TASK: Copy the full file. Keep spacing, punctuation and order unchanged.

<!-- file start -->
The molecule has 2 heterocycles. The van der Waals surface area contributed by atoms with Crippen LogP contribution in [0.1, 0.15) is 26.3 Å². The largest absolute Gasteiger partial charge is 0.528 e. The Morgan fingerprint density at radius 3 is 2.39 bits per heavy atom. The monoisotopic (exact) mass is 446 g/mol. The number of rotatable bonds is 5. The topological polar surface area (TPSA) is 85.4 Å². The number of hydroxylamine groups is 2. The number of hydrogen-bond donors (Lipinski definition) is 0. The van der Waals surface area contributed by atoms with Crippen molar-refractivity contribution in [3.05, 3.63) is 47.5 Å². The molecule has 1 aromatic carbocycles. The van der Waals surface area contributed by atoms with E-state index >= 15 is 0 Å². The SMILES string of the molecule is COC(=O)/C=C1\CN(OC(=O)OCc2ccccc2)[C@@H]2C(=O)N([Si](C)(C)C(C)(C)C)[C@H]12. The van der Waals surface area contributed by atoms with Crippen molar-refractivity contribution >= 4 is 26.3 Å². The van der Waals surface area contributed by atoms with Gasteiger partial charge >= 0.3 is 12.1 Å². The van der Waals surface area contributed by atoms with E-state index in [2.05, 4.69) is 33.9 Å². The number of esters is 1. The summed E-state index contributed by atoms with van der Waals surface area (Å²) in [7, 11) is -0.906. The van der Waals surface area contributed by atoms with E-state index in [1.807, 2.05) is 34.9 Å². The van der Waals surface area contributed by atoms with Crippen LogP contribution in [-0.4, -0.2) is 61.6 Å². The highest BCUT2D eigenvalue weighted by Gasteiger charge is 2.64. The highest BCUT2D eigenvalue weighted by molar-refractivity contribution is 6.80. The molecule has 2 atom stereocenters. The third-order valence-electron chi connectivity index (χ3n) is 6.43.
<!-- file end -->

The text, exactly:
The molecule has 2 heterocycles. The van der Waals surface area contributed by atoms with Crippen LogP contribution in [0.1, 0.15) is 26.3 Å². The largest absolute Gasteiger partial charge is 0.528 e. The Morgan fingerprint density at radius 3 is 2.39 bits per heavy atom. The monoisotopic (exact) mass is 446 g/mol. The number of rotatable bonds is 5. The topological polar surface area (TPSA) is 85.4 Å². The number of hydroxylamine groups is 2. The number of hydrogen-bond donors (Lipinski definition) is 0. The van der Waals surface area contributed by atoms with Crippen molar-refractivity contribution in [3.05, 3.63) is 47.5 Å². The molecule has 1 aromatic carbocycles. The van der Waals surface area contributed by atoms with E-state index >= 15 is 0 Å². The SMILES string of the molecule is COC(=O)/C=C1\CN(OC(=O)OCc2ccccc2)[C@@H]2C(=O)N([Si](C)(C)C(C)(C)C)[C@H]12. The van der Waals surface area contributed by atoms with Crippen molar-refractivity contribution >= 4 is 26.3 Å². The van der Waals surface area contributed by atoms with Gasteiger partial charge >= 0.3 is 12.1 Å². The van der Waals surface area contributed by atoms with E-state index in [2.05, 4.69) is 33.9 Å². The number of esters is 1. The summed E-state index contributed by atoms with van der Waals surface area (Å²) in [7, 11) is -0.906. The van der Waals surface area contributed by atoms with E-state index in [1.807, 2.05) is 34.9 Å². The van der Waals surface area contributed by atoms with Crippen LogP contribution in [-0.4, -0.2) is 61.6 Å². The highest BCUT2D eigenvalue weighted by Gasteiger charge is 2.64. The highest BCUT2D eigenvalue weighted by molar-refractivity contribution is 6.80. The molecule has 2 atom stereocenters. The third-order valence-electron chi connectivity index (χ3n) is 6.43.